“The issue with Mr. Perkins is that we felt we are doing what we’re supposed to do and that’s pretty much it,” he said. “How do you answer something like that? It’s like throwing stuff on the wall … We pretty much just listened to it and read it like everybody else.”

The minutes from the November meeting also stated that Perkins declined invitations to meet with Pedro and board members, though he said the only person who reached out to him was Pedro and they ultimately didn’t meet due to scheduling conflicts.

Perkins also said he didn’t believe a meeting between the two would resolve much because all he wants is the data that he requested.

Drivdahl said she’s seen a copy of the lawsuit, but she hasn’t had a chance to fully evaluate it yet.

“Mr. Perkins has made numerous Public Records Act requests that we’ve responded to, this is only one of them,” she said. “From the (TCEDA’s) perspective, we’ve provided all of the documents he’s requested that were public record and we’ve complied with the Public Records Act.”

In a response to Perkins dated May 14, Drivdahl stated that the data he was requesting was protected from disclosure under the Public Records Act because private businesses work with the TCEDA under the expectation that information about their future plans and struggles would remain private.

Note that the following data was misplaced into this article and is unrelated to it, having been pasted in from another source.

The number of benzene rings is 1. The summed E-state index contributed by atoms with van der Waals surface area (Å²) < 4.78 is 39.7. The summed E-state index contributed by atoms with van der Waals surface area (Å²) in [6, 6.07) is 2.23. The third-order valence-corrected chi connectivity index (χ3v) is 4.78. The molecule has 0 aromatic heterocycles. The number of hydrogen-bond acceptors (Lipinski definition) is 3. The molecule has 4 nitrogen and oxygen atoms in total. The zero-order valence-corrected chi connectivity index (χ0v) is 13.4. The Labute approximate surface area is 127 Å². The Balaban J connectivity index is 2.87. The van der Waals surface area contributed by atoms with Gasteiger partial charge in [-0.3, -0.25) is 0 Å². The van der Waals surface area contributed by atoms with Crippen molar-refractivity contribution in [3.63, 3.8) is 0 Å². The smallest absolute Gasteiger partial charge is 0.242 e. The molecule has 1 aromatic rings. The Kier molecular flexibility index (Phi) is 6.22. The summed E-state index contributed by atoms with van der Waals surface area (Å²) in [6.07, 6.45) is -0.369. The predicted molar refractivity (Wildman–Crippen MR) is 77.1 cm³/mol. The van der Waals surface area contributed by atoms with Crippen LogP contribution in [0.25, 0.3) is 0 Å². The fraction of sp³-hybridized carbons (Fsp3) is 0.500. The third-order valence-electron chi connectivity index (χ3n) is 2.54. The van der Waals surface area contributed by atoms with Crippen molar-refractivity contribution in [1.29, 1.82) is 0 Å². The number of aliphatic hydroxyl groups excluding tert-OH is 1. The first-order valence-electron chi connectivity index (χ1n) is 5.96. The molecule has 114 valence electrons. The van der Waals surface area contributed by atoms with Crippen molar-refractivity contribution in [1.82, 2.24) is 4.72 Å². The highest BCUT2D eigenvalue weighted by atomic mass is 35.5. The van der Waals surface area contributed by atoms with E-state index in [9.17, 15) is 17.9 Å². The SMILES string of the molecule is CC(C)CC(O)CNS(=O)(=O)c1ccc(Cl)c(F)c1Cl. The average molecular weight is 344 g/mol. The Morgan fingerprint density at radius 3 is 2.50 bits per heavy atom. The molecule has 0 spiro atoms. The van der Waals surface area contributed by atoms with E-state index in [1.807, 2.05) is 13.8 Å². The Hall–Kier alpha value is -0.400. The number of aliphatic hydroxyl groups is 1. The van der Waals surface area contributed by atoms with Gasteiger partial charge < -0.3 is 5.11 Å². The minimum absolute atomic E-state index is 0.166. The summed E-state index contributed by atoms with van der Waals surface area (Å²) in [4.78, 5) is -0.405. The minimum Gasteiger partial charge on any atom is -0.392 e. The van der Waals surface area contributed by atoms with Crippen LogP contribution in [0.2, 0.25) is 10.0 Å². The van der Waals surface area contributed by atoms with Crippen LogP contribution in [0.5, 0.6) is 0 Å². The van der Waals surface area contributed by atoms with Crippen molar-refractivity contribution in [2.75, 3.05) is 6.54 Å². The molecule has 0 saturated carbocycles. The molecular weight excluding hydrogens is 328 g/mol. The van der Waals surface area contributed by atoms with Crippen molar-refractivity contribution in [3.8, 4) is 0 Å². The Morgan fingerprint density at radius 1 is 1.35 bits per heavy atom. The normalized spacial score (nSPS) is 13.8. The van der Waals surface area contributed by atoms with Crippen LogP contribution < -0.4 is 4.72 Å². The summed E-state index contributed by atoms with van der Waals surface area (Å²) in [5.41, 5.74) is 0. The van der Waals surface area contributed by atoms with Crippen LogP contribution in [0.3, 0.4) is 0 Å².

Drivdahl stated that economic development efforts would be crippled if the companies stopped working with the TCEDA out of concern that their information wouldn’t be confidential.

“Publicly releasing this information would jeopardize these companies’ commercial position and could result in competitive harm,” she stated in the letter to Perkins denying his request. “Removing business names from the data does not resolve the concerns.”

Perkins said the lawsuit was assigned to Tuolumne County Superior Court Judge Kevin Seibert. The court’s computer system stated the first hearing was scheduled to take place on Oct. 12.

The TCEDA board holds meetings on a quarterly basis and is next scheduled to meet on Sept. 14.

Contact Alex MacLean at amaclean@uniondemocrat.com or (209) 588-4530.